FRIENDSWOOD — Space Invaders buzzes from an arcade machine creating a retro feel. In the corner, video game aficionados scan through the hundreds of old-school video games.

At Player 1 Video Games in Friendswood, the coolest video games aren’t the ones for PlayStation or Xbox. They are the ones for Atari and Sega game systems.

For about four years, Player 1 has specialized in video game merchandise that spans the entire history of video gaming.

In an afternoon, one can time travel all the way back to the 1970s or check out the newer games of our decade.

Store owner Michael Wicks took his small hobby and collection of game titles for the first Atari game system and turned it into a business as well as social hangout for those who prefer the classics.

The store came about out of necessity after Wicks was laid off from his engineering job in 2008. It was in those months of unemployment when his then-girlfriend, now his wife, encouraged him to dedicate himself to his dream project of running a video game store.

Before Player 1, Wicks had no professional business experience and knew little in terms of managing a business.

What he was though was a video game expert. After he received his first Atari system in 1979, he amassed a giant collection, sometimes collecting three or four copies of the same game.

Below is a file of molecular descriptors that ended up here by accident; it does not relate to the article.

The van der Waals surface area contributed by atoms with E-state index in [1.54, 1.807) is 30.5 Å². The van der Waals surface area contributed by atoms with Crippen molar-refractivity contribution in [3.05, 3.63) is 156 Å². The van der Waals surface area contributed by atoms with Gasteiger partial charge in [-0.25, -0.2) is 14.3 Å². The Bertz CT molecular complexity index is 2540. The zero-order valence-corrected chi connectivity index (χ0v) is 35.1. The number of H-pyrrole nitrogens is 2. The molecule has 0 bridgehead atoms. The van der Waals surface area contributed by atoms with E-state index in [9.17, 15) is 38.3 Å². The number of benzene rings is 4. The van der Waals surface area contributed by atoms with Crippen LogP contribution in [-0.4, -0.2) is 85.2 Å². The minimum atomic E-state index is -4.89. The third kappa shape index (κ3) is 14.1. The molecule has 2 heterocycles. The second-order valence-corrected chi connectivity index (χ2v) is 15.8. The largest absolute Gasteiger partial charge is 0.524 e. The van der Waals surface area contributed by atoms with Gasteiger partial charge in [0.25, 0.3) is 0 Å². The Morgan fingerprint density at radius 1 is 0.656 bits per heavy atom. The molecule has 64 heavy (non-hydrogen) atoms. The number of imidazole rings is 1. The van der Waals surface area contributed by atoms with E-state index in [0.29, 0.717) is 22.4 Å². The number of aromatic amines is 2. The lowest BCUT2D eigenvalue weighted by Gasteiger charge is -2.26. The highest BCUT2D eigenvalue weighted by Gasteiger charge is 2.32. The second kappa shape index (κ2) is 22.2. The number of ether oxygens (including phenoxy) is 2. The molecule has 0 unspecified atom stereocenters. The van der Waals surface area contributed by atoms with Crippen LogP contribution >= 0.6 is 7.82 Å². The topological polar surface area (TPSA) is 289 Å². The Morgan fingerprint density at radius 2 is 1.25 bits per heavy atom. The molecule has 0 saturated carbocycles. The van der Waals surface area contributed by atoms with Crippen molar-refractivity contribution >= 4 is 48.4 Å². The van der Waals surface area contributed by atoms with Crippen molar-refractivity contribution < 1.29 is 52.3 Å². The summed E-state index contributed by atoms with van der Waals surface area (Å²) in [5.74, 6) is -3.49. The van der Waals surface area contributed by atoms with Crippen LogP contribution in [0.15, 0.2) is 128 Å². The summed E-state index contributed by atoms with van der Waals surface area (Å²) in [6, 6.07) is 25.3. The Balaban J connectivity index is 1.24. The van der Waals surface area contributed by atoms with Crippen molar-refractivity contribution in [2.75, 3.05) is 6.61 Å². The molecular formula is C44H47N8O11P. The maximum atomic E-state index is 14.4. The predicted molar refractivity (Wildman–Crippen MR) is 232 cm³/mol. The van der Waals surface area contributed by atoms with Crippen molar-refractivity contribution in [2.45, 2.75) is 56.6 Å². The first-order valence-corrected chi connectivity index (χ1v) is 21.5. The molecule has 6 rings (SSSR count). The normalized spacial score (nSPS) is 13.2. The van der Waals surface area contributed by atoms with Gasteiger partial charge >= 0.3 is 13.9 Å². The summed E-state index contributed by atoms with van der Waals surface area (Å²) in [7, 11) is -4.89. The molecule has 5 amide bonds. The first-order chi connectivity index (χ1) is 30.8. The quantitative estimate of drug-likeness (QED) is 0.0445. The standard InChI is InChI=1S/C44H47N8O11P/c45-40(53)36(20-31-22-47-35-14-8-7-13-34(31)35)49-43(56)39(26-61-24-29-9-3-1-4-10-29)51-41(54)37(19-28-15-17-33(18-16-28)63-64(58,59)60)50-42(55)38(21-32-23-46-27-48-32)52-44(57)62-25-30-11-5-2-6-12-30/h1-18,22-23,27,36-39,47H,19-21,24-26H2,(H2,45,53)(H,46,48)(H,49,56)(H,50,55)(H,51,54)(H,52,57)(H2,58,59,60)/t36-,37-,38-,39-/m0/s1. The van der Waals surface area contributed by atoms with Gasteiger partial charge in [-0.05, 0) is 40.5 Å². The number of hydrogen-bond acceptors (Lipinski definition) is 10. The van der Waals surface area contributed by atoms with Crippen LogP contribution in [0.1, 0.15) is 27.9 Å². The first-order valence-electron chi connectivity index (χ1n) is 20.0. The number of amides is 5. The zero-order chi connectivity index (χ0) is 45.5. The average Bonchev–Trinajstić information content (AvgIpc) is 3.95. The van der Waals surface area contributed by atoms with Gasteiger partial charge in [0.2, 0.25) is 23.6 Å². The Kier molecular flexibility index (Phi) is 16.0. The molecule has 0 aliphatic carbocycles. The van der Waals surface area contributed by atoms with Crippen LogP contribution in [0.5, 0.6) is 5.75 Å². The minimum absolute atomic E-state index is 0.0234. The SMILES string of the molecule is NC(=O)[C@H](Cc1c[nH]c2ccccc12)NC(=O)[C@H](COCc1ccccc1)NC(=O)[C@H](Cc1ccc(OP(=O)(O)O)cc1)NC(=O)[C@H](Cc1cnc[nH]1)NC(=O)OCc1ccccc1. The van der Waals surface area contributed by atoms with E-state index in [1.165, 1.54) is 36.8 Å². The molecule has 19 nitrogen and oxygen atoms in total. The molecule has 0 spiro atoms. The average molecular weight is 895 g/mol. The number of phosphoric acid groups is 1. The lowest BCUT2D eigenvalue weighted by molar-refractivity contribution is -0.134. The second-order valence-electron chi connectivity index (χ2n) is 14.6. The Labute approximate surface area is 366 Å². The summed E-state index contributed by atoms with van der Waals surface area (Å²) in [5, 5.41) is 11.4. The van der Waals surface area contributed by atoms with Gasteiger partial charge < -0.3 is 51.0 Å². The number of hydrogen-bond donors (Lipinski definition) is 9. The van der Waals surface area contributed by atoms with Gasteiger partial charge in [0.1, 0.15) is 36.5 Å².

Even in high school when all his friends lost interest in video games, Wicks continued playing and collecting into adulthood. His love of video games remains a constant.

“You have to have a business you love because you will make it a better business,” Wicks said.

“If you want to open a restaurant but you have no passion for cooking or never worked in a restaurant, then it probably is not going to be a success.

“You have to love the business that you open. If you don’t, you don’t have a chance.”

When Wicks opened the store in February 2010, his only stock was his own personal collection. Since, the store’s collection has grown significantly.

Player 1 not only features retro video games and consoles, it has an array of other retro-video game related merchandise including plush toys, action figures, key chains, wallets, game manuals and original art. The small size of the store adds to its charm.

Every space is filled with games and gaming-related materials, giving it an atmosphere that lacks a bland, corporate feel.

Trading and selling video games remains the backbone of the store. But even that comes with a rule to not up-sell.

The primary objective, he said, is to help and not to push any trade away.

“Some people come during their lunch breaks to check out the store and buy nothing,” he said. “I don’t mind. I enjoy the company”.

Wicks said he doesn’t mind operating with only a modest monthly profit.

The store makes enough of a profit to stay open every month. Since opening the store Wicks found another engineering job that pays the personal bills, so the store is more a passion than a business concept.

“Most people don’t get the opportunity to do what they love,” Wicks said.

“They have bosses and co-workers, everything’s out of their control. I wake up every day, excited to go to my job.

“How many people can honestly say that?”

(1) comment

Jaime Karm-Burke

Hi, you interviewed my husband (Jeremy Burke) at the store this day. Any chance there is a printed article with his interview comments and pics? Or was that interview omitted?

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